Library users urged to speak up to improve their health and wellbeing

MECC with subtitles 1

Libraries have always traditionally been seen as places where you have to keep quiet.

But now visitors are being told they shouldn’t be afraid to speak up if they want to improve their health and wellbeing.

As part of a scheme called Making Every Contact Count (MECC), some staff in the county’s libraries have been trained to help turn conversations with customers into constructive lifestyle support as part of a pilot project.

In an effort to make libraries a place where people might turn to for help in improving their lifestyle, sections dedicated to health have been supplemented with leaflets promoting wellbeing and healthy choices.

The pilot project has been spearheaded by Oxfordshire County Council’s Public Health team, which seeks to promote, improve and protect the health of local people. It’s all part of the council’s commitment to thriving communities – we help people live safe, healthy lives and play an active part in their community.

Encouraging healthy lifestyle choices

Staff from a dozen libraries have been engaged in the MECC pilot, which is now being evaluated to see how it can be rolled out further across our network of 43 libraries.

Kate Austin, a health improvement practitioner in the Public Health team, explained: “We’ve worked really closely with the Library Service putting together how this project might work.

“It’s about giving staff the skills and confidence to have conversations which might encourage people to make changes to their lifestyles to improve health.

“These are opportunist conversations and being ready to respond and signpost if people do come to you. It’s been great to work with the Library Service on this project and we’ve learnt a lot from the pilot.”

Combating loneliness and isolation

The pilot has been funded by a grant of just under £10,000 from Health Education England Thames Valley.

Some staff from Abingdon, Banbury, Benson, Bicester, Blackbird Leys, Botley, County, Cowley, Didcot, Kidlington, Wantage and Witney libraries took part to test the training model which included an eLearning course and then participating in a workshop delivered in partnership with Oxford Health NHS Foundation Trust.

Kate said libraries were now thinking about other ways that they can encourage health and are planning health awareness activities between now and the end of May. At Bicester, staff are thinking about the creation of a ‘knit and natter’ group to help address loneliness and isolation, while at Didcot they are considering ways to promote National Walking Month.

“We’ve been trying to raise awareness of Public Health within the library and this is a good example of it starting to work,” she said.

Pointing people in the right direction

Library staff are often drawn into conversation with customers. If those customers mention wanting to change their lifestyle, staff have been given the skills to point them in the right direction to seek help.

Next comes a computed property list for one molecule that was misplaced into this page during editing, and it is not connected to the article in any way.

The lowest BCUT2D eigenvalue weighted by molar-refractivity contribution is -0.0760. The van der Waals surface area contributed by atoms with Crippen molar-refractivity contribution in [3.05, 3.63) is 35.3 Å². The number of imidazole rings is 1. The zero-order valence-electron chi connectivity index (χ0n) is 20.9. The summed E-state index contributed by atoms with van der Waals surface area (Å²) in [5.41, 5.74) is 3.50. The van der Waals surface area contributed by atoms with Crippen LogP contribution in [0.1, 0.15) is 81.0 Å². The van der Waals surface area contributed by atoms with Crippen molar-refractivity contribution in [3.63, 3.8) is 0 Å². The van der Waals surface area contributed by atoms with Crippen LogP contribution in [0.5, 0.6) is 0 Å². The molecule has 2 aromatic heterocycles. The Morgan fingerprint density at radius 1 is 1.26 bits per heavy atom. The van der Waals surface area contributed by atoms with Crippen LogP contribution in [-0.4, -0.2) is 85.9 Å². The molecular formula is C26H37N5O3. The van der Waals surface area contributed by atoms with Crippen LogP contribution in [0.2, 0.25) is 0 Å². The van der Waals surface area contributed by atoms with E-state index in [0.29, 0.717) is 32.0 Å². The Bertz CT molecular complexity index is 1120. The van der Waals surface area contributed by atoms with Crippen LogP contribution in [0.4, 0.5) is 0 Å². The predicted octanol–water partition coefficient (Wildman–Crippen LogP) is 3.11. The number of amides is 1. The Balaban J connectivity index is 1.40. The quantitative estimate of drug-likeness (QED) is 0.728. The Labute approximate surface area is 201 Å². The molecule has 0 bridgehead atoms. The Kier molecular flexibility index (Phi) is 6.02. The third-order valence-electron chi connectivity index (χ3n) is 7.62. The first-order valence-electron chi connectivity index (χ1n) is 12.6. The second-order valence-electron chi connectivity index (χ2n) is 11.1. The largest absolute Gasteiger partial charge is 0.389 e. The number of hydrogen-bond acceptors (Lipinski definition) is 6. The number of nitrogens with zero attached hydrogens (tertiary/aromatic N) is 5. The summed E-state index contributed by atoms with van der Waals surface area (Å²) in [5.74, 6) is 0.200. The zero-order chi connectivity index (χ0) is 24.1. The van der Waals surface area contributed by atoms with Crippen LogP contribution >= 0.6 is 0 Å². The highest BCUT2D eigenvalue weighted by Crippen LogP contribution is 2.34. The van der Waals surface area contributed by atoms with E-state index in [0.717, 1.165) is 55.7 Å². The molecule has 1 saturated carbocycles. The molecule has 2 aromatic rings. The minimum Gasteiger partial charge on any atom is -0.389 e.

That might be signposting them to the county council’s Live Well Oxfordshire website, a mental health charity, a stop smoking group – or other services and sources of support to promote good health and wellbeing.

MECC has been rolled out by Health Education England nationally as a tool for behaviour change.

It states: “MECC uses the millions of day-to-day interactions that organisations and people have with other people to support them in making positive changes to their physical and mental health and wellbeing.”

Success on a work and personal level

Kim Kearney, group library manager for Abingdon, said she had already seen the value of the project, both on a work and personal level.

She said: “As well as talking to our customers and signposting to where they can get support, we’ve also been encouraging staff to talk to each other and their families.

“The workshop talked about the causes of diseases and how you can reduce your risk of developing heart disease, cancer and other diseases by making changes to your lifestyle.

“In my own personal life, my partner and I have made changes to our diet. It has inspired me and motivated me to plan more meals, drink more sensibly and live more healthily.

“I’ve also had conversations with friends who are looking to give up smoking. Before I would have said ‘good for you’. Now I’m a lot more confident about signposting them to where they can go for help.”

One member of her library team had also had a conversation with a customer and signposted them to the mental health charity Oxfordshire Mind. After receiving support the same person returned to the library to thank the staff member.

Kim said: “Doing MECC created a real spark and as a result we’ve been widening our focus on health. We’re now in contact with local organisations such as Healthy Abingdon and helping Abingdon Lions promote its Message In The Bottle scheme.

“We’re just showing people the resources available to them if they show an interest in it. Why wouldn’t we do that? It’s an extension of what library staff do.”

Perfect fit for Library Service

Simon Lay, Library Operations Manager (Branch Network), said the link-up with Public Health was a great example of joint-working across county council services.

“MECC is the perfect fit for the Library Service. If staff can help in any way to encourage people to make healthy lifestyle choices that can only be a good thing,” he said.